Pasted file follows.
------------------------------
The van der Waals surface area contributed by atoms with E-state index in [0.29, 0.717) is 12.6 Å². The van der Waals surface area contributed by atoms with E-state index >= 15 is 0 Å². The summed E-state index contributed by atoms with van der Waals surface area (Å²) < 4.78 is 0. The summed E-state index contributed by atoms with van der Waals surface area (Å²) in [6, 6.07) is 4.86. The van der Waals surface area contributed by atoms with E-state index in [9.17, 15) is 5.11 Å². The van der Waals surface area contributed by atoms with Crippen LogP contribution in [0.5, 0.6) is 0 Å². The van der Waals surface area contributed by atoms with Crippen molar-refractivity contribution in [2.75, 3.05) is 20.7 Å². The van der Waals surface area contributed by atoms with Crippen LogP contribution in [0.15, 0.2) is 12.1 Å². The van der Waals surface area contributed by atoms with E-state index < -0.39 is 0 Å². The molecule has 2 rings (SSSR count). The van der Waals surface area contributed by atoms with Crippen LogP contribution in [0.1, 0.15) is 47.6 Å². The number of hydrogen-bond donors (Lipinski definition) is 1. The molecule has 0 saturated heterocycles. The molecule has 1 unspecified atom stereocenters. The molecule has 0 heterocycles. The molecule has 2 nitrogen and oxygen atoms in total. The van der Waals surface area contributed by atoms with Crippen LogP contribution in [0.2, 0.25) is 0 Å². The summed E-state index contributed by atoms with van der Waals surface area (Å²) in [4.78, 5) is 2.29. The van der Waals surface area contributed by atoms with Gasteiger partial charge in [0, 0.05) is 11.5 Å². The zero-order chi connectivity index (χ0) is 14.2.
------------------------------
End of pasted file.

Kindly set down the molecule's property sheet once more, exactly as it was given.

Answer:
The van der Waals surface area contributed by atoms with E-state index in [0.29, 0.717) is 12.6 Å². The van der Waals surface area contributed by atoms with E-state index >= 15 is 0 Å². The summed E-state index contributed by atoms with van der Waals surface area (Å²) < 4.78 is 0. The summed E-state index contributed by atoms with van der Waals surface area (Å²) in [6, 6.07) is 4.86. The van der Waals surface area contributed by atoms with E-state index in [9.17, 15) is 5.11 Å². The van der Waals surface area contributed by atoms with Crippen LogP contribution in [0.5, 0.6) is 0 Å². The van der Waals surface area contributed by atoms with Crippen molar-refractivity contribution in [2.75, 3.05) is 20.7 Å². The van der Waals surface area contributed by atoms with Crippen LogP contribution in [0.15, 0.2) is 12.1 Å². The van der Waals surface area contributed by atoms with E-state index < -0.39 is 0 Å². The molecule has 2 rings (SSSR count). The van der Waals surface area contributed by atoms with Crippen LogP contribution in [0.1, 0.15) is 47.6 Å². The number of hydrogen-bond donors (Lipinski definition) is 1. The molecule has 0 saturated heterocycles. The molecule has 1 unspecified atom stereocenters. The molecule has 0 heterocycles. The molecule has 2 nitrogen and oxygen atoms in total. The van der Waals surface area contributed by atoms with Crippen LogP contribution in [0.2, 0.25) is 0 Å². The summed E-state index contributed by atoms with van der Waals surface area (Å²) in [4.78, 5) is 2.29. The van der Waals surface area contributed by atoms with Gasteiger partial charge in [0, 0.05) is 11.5 Å². The zero-order chi connectivity index (χ0) is 14.2.